This one is all about the coming electricity crisis, and the coming “post oil” era when new energy sources will be in high demand. The teaser is for the Oxford Club, which is a newsletter service to which I know quite a few Gumshoe readers subscribe.
They have a special report for you: “Drilling for the ‘New Oil’: One Company Who’s Single-Handedly Solving the Energy Crisis” — and they’d be happy to send you that report if you sign up for their lifetime membership.
The Gumshoe, of course, requires neither a lifetime membership nor even a modest contribution (though he happily accepts them) to snoop out the name of the company teased. He only asks for a few moments of your time, and a bit of patience as he chews through the clues.
The Oxford Club has a good, compelling story for us:
“Unfortunately, the oil’s running out, and the good times are coming to an abrupt end… unless something can be done immediately. By 2050 – at present rates – China alone will consume all of the world’s oil.
Cars and trucks will stop… Trains will sit idle… This country – and the rest of the world – will screech to a halt. Business will suffer, and the economy will come to a standstill.
But the ‘new oil’ – the fuel for the growth of the new millennium – is right here in the U.S. where there’s more of it than anyplace else in the world. Few companies are tapping this virtually endless source of energy, but all that’s about to change. “
And there’s more! How ever did they find such a fabulous idea?
“It all started when a fellow Oxford Club member approached Investment Director Alex Green at one of our recent chapter meetings.
He told Alex he was a major investor in a little-known, Utah-based energy company… and he described an opportunity that was so incredible, Alex felt he had to call me to get my opinion.
I couldn’t believe my ears… I can’t remember another opportunity in the history of The Oxford Club that was as potentially as explosive – and lucrative – as this one.
Time was of the essence, however, as the company’s huge revenue stream hadn’t yet started, but was about to begin.”
So how about some specific clues?
Well, first of all, they do at least make clear … eventually … that this “new oil” is geothermal energy. In essence, instead of drilling for oil they believe we’ll be drilling for hot water to spin turbines.
We’ve seen lots of geothermal teaser companies in the past year, one or two of which have done well, so this is, at least, no shot out of the blue … but there aren’t all that many companies active in this business in the U.S., so it shouldn’t be too hard to do our figgerin’ here.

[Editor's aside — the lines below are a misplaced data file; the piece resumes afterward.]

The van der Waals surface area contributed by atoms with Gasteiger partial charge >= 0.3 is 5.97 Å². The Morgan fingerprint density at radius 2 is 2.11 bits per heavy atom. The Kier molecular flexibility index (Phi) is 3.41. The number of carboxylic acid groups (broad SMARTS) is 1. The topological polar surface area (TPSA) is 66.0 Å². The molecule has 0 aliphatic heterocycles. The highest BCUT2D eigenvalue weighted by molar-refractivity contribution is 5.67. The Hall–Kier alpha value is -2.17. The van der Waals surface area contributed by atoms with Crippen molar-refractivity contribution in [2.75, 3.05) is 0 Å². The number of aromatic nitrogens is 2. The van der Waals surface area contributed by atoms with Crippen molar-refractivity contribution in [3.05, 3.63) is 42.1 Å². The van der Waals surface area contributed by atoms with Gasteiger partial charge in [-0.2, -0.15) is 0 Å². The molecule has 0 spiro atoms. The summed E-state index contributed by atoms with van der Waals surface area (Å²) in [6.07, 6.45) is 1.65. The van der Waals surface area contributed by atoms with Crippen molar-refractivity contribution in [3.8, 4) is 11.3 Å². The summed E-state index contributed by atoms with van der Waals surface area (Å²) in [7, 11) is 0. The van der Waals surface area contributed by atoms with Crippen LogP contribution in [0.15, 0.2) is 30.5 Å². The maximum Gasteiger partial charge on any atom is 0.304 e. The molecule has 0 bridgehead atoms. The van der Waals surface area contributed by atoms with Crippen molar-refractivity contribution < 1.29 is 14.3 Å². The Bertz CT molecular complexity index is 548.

Here’s what the Oxford guys say about geothermal in general:
“You see, there are large volumes of hot rock accessible in most parts of the United States… more than anywhere else in the world… and it’s just waiting to be tapped.
“Geothermal plants are cheap… $32 million… and can be built in as little as 12-18 months.
“Dozens of companies are scrambling to get in on geothermal… but there’s one that has millions of acres of land, and will be generating power (and healthy returns for early investors) in just a few short months.
“Industry growth is ‘the most aggressive we’ve seen in 25 years,’ says Louis Capuano Jr., chief executive of ThermaSource, LLC.”
OK, so we’re all on the same page … hot magma powers turbines, supplies electricity, is cheap and environmentally friendly … the company, please?
Should be just a few more paragraphs now, hang on!
“THIS COMPANY HAS BEEN QUIETLY BUYING THE GEOTHERMAL SITES NO ONE ELSE WANTS… NOW IT’S ABOUT TO PAYOFF IN SPADES … With all the attention – and money – flowing to the ‘hot steam’ geothermal sites, little attention has been paid to warm-water geothermal fields… thought to be useless for generating power.
“But the CEO of this company – armed with USGS field data, and the technology from his engineers and scientists – is acquiring all the warm water sites he can get his hands on. Many of these agreements are off-the-radar, private deals, negotiated directly with the landowners.